A new ad from a national political committee hoping to pick up Iowa’s 2nd Congressional District seat for Republicans this November attacked Democratic contender Rita Hart for her support of a health care bill Iowa Republicans overwhelmingly supported, while the campaign for Hart’s Republican opponent, Mariannette Miller-Meeks, shrank from answering questions about her stance on the measure.
The National Republican Congressional Committee’s commercial correctly names Hart as one of the four Democrats in 2018 to vote to allow the Iowa Farm Bureau Federation to partner with Wellmark Blue Cross/Blue Shield to provide “insurance-like” health care coverage for members, according to reporting by the Gazette. Through its low premiums, the plan’s sponsors hoped it would provide access to health insurance coverage for farmers who, as Hart told the Gazette, had told her existing plans were too expensive.
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As the NRCC’s commercial points out, the plans created by the bill, Senate File 2349, lacked protections for applicants with pre-existing conditions, which was a chief concern for many of Iowa’s Democratic lawmakers at the time. While the 11 senators who opposed the bill were all Democrats, Hart was one of nine Democrats who crossed the aisle to vote with Republicans in support for the measure — a vote that put her in line with Iowa GOP Chairman Jeff Kaufmann, the 69 Republicans who voted for the bill in the 100-seat Iowa House of Representatives, and Republican Gov. Kim Reynolds, who signed the bill into law on April 2, 2018.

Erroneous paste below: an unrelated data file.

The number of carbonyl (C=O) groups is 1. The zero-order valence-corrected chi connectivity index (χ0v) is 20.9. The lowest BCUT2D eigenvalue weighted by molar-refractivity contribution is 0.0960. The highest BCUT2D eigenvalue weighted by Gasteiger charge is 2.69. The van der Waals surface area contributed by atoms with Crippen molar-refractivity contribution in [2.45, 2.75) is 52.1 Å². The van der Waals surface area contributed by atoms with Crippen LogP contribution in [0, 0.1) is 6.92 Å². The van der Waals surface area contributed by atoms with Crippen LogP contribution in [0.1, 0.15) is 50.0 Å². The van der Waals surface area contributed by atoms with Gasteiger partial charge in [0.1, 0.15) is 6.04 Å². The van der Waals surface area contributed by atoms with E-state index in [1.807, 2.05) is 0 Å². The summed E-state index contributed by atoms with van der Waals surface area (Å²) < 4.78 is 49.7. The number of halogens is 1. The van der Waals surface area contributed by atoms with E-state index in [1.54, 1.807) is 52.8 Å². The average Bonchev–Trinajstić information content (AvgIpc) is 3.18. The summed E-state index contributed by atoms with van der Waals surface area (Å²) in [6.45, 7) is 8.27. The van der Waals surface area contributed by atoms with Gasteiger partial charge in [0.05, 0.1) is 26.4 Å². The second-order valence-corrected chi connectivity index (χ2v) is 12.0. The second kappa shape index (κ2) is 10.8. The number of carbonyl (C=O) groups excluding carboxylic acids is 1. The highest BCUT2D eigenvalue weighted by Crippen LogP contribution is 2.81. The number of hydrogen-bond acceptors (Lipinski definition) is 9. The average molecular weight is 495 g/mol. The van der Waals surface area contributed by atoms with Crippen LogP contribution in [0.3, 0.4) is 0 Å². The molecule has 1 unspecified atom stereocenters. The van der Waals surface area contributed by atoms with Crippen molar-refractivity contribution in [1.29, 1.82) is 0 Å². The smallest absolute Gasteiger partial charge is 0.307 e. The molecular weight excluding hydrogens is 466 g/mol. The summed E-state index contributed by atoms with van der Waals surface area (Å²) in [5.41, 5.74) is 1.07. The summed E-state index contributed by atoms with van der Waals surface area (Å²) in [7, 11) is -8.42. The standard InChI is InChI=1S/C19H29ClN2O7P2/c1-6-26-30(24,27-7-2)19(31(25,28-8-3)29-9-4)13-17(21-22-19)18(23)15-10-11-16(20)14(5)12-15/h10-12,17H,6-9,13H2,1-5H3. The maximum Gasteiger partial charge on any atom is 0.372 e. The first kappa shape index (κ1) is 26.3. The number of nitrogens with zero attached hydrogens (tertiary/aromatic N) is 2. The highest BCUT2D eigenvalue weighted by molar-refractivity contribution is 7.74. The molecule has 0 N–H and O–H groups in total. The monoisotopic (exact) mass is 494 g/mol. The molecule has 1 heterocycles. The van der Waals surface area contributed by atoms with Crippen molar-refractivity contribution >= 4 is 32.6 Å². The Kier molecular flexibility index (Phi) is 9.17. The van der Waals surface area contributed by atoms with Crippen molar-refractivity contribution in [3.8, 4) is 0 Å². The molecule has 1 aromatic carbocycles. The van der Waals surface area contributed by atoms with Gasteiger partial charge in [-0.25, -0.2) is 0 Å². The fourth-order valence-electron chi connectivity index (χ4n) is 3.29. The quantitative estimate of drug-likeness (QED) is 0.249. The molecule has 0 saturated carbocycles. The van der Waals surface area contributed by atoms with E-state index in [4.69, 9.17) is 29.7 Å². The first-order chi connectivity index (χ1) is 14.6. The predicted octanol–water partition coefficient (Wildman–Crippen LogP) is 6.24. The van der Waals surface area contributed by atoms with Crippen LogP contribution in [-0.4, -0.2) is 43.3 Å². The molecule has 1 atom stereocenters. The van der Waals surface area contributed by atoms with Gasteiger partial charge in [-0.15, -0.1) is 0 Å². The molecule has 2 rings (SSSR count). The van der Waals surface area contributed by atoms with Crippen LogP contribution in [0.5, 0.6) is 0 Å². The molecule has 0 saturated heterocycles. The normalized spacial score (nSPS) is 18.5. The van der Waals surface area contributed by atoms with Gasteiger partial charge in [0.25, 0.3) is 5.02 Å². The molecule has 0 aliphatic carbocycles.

The NRCC’s commercial tells viewers to “cut off Rita Hart just like she did to you.”
“In 2018, I listened to my constituents and worked across the aisle to join all my Republican colleagues to support a bill to provide more options for Iowa farmers,” Hart said in a statement. “As I said at the time, it was not a perfect bill, but it was the only option on the table to lower health care costs for more Iowans.”
She added that she would be surprised if Miller-Meeks didn’t also support the bill, given the measure’s overwhelming support from the state’s Republican-controlled government.
Miller-Meeks’ campaign was mercurial on her stance, refusing multiple questions from the Press-Citizen about where she stood on the measure and whether she stood by the decisions of the Republican lawmakers in Iowa who voted for the bill — most of whom have endorsed her.
Campaign spokesperson Eric Woolson said the commercial did not originate from their campaign and so they would decline to comment:
“This campaign has more important things to do than to read legislation that was approved or rejected by previous sessions of the Iowa General Assembly or Congress (or) to respond to a hypothetical question about whether the candidate would have voted for it or not.”
Zachary Oren Smith writes about government,